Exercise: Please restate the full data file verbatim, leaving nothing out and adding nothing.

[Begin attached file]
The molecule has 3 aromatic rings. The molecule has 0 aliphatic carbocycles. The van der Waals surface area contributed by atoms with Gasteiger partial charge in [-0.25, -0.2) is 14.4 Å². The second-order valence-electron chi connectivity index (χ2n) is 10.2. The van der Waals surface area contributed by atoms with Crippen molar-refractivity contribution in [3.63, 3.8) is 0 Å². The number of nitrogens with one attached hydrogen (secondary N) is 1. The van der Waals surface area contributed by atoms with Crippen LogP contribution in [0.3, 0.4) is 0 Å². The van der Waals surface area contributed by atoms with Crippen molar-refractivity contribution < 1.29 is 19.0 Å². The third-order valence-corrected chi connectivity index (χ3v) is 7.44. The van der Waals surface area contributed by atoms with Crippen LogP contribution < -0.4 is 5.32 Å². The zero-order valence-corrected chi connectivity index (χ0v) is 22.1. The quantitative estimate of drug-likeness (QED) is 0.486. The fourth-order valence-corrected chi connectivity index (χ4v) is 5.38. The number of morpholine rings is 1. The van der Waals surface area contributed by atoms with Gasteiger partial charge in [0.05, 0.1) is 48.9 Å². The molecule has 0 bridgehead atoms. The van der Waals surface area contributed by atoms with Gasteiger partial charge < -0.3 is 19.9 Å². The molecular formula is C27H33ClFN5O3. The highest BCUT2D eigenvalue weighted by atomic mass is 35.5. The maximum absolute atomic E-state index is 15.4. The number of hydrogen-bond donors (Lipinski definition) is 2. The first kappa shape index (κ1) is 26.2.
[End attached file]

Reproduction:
The molecule has 3 aromatic rings. The molecule has 0 aliphatic carbocycles. The van der Waals surface area contributed by atoms with Gasteiger partial charge in [-0.25, -0.2) is 14.4 Å². The second-order valence-electron chi connectivity index (χ2n) is 10.2. The van der Waals surface area contributed by atoms with Crippen molar-refractivity contribution in [3.63, 3.8) is 0 Å². The number of nitrogens with one attached hydrogen (secondary N) is 1. The van der Waals surface area contributed by atoms with Crippen LogP contribution in [0.3, 0.4) is 0 Å². The van der Waals surface area contributed by atoms with Crippen molar-refractivity contribution < 1.29 is 19.0 Å². The third-order valence-corrected chi connectivity index (χ3v) is 7.44. The van der Waals surface area contributed by atoms with Crippen LogP contribution < -0.4 is 5.32 Å². The zero-order valence-corrected chi connectivity index (χ0v) is 22.1. The quantitative estimate of drug-likeness (QED) is 0.486. The fourth-order valence-corrected chi connectivity index (χ4v) is 5.38. The number of morpholine rings is 1. The van der Waals surface area contributed by atoms with Gasteiger partial charge in [0.05, 0.1) is 48.9 Å². The molecule has 0 bridgehead atoms. The van der Waals surface area contributed by atoms with Gasteiger partial charge < -0.3 is 19.9 Å². The molecular formula is C27H33ClFN5O3. The highest BCUT2D eigenvalue weighted by atomic mass is 35.5. The maximum absolute atomic E-state index is 15.4. The number of hydrogen-bond donors (Lipinski definition) is 2. The first kappa shape index (κ1) is 26.2.